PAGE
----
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Region Hovedstaden - en del af Københavns Universitetshospital
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Socioeconomic position and one-year mortality risk among patients with heart failure: A nationwide register-based cohort study

Publikation: Bidrag til tidsskriftTidsskriftartikelForskningpeer review

DOI

  1. Cardiovascular complications in patients with total cavopulmonary connection: A nationwide cohort study

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  2. Favorable five-year outcomes for heart failure diagnosed in younger patients without severe comorbidity

    Publikation: Bidrag til tidsskriftTidsskriftartikelForskningpeer review

  3. Quality of life and the associated risk of all-cause mortality in nonischemic heart failure

    Publikation: Bidrag til tidsskriftTidsskriftartikelForskningpeer review

  4. One-year outcomes in atrial fibrillation presenting during infections: a nationwide registry-based study

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AIMS: We sought to determine whether socioeconomic position affects the survival of patients with heart failure treated in a national healthcare system.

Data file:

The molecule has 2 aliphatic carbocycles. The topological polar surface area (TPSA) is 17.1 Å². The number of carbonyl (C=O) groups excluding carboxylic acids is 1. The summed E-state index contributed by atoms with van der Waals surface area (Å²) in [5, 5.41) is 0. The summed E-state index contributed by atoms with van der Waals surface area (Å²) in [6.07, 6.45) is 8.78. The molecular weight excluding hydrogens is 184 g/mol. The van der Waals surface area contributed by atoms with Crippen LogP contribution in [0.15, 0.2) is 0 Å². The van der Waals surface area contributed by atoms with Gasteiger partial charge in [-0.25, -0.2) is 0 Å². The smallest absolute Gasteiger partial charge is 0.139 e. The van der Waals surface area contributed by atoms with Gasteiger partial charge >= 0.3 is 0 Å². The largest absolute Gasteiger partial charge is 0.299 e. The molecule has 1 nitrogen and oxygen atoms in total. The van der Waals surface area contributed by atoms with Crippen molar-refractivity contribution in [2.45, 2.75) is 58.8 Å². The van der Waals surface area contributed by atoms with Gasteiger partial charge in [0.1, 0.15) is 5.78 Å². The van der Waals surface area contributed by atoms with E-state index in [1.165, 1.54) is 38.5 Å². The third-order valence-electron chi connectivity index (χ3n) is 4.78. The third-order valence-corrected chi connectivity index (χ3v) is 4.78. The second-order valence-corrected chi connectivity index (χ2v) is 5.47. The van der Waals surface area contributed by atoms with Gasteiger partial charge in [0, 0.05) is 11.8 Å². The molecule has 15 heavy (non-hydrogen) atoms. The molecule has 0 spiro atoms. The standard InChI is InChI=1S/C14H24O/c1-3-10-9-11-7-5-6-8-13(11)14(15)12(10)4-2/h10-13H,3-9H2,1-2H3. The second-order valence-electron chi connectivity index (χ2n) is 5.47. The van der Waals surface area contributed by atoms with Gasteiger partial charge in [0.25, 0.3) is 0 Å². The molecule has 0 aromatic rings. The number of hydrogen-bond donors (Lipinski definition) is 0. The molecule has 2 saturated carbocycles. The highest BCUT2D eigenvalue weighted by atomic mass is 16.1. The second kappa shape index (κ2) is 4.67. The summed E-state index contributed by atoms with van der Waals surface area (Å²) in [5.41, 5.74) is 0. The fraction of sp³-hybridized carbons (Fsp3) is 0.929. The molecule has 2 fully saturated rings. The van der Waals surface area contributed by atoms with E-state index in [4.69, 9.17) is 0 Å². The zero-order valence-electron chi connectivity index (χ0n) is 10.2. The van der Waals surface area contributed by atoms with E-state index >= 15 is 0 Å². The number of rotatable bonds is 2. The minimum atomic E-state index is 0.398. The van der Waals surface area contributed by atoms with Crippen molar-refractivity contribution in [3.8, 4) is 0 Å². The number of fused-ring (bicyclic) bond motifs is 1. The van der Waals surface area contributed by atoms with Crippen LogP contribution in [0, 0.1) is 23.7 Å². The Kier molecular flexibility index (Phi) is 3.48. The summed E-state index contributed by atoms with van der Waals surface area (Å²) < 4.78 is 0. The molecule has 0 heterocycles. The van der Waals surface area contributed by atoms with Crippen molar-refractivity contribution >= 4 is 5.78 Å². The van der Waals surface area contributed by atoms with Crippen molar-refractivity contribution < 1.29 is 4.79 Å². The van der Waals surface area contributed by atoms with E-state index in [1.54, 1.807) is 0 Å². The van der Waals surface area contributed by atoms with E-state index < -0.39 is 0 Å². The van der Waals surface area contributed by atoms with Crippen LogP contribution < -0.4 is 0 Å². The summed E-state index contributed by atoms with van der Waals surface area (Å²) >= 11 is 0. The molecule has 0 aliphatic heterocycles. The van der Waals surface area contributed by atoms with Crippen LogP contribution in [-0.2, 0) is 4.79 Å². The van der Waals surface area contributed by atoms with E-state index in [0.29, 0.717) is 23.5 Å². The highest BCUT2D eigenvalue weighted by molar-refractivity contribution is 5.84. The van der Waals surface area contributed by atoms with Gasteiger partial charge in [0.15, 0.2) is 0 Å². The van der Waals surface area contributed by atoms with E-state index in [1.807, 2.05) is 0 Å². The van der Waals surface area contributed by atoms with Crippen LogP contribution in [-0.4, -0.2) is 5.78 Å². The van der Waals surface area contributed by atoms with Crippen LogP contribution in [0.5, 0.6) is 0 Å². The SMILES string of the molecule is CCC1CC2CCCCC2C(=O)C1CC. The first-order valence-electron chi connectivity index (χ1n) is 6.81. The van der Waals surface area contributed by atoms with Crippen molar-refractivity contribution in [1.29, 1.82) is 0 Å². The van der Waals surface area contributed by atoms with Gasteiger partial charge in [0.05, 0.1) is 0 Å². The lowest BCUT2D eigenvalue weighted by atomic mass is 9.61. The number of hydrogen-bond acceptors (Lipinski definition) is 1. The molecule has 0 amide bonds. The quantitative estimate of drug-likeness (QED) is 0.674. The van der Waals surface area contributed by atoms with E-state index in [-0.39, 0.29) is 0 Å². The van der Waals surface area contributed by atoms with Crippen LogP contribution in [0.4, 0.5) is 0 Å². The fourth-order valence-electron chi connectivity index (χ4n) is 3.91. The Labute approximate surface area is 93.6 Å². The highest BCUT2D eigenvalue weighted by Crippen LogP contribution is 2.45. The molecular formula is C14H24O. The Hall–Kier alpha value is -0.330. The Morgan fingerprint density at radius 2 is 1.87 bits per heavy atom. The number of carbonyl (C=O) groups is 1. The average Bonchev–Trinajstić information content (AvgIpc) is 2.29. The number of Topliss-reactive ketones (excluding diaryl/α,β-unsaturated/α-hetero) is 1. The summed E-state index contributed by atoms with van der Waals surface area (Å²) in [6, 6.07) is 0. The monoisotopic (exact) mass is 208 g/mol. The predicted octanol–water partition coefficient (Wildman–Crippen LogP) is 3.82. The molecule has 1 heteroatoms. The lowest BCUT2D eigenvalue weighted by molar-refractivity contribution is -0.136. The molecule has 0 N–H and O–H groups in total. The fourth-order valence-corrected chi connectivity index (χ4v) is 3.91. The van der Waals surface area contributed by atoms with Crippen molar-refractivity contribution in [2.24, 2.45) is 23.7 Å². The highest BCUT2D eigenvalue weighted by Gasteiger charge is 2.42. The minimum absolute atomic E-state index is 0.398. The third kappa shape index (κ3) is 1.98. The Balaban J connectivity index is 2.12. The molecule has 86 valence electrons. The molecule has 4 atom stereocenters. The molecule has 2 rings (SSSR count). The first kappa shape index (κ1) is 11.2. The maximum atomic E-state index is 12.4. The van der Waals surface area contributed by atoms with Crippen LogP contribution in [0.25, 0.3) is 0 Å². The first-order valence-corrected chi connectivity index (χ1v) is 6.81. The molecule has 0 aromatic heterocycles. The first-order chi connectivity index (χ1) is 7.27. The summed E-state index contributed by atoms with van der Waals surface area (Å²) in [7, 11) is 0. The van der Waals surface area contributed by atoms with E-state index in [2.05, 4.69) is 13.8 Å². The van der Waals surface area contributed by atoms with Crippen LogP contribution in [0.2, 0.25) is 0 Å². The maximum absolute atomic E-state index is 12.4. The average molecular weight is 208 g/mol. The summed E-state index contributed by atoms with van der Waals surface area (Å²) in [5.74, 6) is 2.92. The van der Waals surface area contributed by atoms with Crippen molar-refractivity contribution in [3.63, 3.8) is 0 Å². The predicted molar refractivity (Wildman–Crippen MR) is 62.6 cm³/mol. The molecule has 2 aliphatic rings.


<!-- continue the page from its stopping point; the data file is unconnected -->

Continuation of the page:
METHODS: We linked national Danish registers, identified 145,690 patients with new-onset heart failure between 2000 and 2015, and obtained information on education and income levels. We analysed differences in survival by income quartile and educational level using multiple Cox regression, stratified by sex. We standardised one-year mortality risks according to income level by age, year of diagnosis, cohabitation status, educational level, comorbidities and medical treatment of all patients. We standardised one-year mortality risk according to educational level by age and year of diagnosis.

RESULTS: One-year mortality was inversely related to income. In women the standardised average one-year mortality risk was 28.0% in the lowest income quartile and 24.3% in the highest income quartile, a risk difference of -3.8% (95% confidence interval (CI) -4.9% to -2.6%). In men the standardised one-year mortality risk was 26.1% in the lowest income quartile and 20.2% in the highest income quartile, a risk difference of -5.8% (95% CI -6.8% to -4.9%). Similar gradients in standardised mortality were present between the highest and lowest educational levels: -6.6% (95% CI -9.6% to -3.5%) among women and -5.0% (95% CI -6.3% to -3.7%) among men.

CONCLUSIONS: Income and educational level affect the survival of patients with heart failure, even in a national health system. Research is needed to investigate how socioeconomic differences affect survival.

OriginalsprogEngelsk
TidsskriftEuropean journal of preventive cardiology
Vol/bind27
Udgave nummer1
Sider (fra-til)79-88
ISSN2047-4873
DOI
StatusUdgivet - jan. 2020

ID: 57655438